For more information about BELIEVE and their fees etc contact:

BELIEVE

www.BelieveLimited.com

ryan@believelimited.com

 

March 21st, 2012

Posted In: DIY, Marketing, Social Network Marketing

Note from Orly: This blog post was researched and written by Bryan Glick, a new addition to the TFC family.  Forthcoming will be an analysis of the actual releases out of the festival from past fests and this year’s.  This will be a group effort on the part of all of us and we welcome any and all info.  And now let us begin…

With SXSW just around the corner, now is the perfect time to look at the world of deal making at this year’s Sundance Film Festival. Over 100 films had their world premiere at the festival. Almost half of them now have some form of distribution in place but the numbers vary greatly based on what section the film screened in. On the high end is the Premiere section. With over 80% of the films getting acquired. Unfortunately things aren’t as rosy for films that were part of the World Dramatic section. Only one film has been bought thus far. The (#/#) below indicates how many films per section were “bought”.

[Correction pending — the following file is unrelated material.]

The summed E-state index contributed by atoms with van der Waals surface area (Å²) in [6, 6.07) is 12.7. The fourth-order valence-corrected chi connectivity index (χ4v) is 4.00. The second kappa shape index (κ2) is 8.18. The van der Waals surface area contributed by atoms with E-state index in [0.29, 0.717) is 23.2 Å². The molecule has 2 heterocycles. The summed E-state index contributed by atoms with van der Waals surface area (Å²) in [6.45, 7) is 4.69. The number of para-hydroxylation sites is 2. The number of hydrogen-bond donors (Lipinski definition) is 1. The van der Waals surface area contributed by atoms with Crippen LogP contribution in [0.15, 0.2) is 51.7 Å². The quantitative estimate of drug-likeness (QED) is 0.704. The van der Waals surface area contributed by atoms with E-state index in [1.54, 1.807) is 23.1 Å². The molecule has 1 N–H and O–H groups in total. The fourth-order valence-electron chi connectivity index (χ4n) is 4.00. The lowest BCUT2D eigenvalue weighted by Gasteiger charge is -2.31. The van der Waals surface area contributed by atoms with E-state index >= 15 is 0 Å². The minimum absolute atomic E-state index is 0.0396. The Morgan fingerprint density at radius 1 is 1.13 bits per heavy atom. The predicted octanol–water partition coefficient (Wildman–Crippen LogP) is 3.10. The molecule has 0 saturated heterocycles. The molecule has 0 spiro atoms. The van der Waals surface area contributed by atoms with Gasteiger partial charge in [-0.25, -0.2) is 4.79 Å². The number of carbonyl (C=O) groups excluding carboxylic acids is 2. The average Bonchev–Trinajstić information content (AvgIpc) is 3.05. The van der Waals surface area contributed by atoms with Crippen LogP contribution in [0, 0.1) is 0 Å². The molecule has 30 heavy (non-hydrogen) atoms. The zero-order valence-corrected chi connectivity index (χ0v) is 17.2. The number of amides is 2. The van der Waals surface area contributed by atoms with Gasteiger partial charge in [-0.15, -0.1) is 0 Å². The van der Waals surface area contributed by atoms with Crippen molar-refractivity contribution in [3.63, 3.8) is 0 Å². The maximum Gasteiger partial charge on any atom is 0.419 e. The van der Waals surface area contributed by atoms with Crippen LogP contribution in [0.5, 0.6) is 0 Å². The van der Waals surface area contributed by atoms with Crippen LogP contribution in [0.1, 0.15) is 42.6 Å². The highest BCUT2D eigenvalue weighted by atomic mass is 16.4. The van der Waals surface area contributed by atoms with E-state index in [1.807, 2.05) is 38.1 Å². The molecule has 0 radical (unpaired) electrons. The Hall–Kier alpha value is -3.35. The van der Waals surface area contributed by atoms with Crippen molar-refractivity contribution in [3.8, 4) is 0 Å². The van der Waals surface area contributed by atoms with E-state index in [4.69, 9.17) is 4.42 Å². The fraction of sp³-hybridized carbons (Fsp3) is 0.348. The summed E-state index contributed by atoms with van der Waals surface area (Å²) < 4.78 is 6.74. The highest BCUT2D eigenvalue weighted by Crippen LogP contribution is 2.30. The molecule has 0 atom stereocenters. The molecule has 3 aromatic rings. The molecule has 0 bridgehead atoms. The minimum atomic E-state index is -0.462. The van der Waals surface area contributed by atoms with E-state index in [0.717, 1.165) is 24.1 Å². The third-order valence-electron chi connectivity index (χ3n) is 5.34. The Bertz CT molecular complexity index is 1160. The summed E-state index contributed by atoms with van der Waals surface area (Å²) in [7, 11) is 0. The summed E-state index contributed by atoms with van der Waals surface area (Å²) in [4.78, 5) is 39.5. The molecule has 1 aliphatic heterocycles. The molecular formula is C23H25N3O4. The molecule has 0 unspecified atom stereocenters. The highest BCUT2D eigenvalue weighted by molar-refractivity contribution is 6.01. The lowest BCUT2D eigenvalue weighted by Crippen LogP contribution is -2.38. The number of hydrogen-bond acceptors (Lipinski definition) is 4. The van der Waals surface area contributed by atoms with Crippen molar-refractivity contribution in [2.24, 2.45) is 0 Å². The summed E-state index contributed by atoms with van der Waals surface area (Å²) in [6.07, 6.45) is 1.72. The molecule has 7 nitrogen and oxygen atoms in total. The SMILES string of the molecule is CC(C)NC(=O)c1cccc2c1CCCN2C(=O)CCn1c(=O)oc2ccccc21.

WORLD DRAMATIC- (1/14) Only the film “Wish You Were Here” was bought by a North American distributor (Entertainment One). It also is in English with a somewhat-name cast.

WORLD DOCUMENTARY- (6/12) “Payback” (Zeitgeist) and “Putin’s Kiss” (Kino Lorber) were both bought before the festival. The latter, after playing IDFA.  “5 Broken Cameras” was also bought Kino Lorber. Indomina couldn’t resist “The Imposter” and SPC got “Searching for Sugar Man”.  “Indie Game: The Movie” was bought by HBO to be remade as a television series. They opted to reject other offers that would have included a theatrical run but they are doing their own DIY theatrical.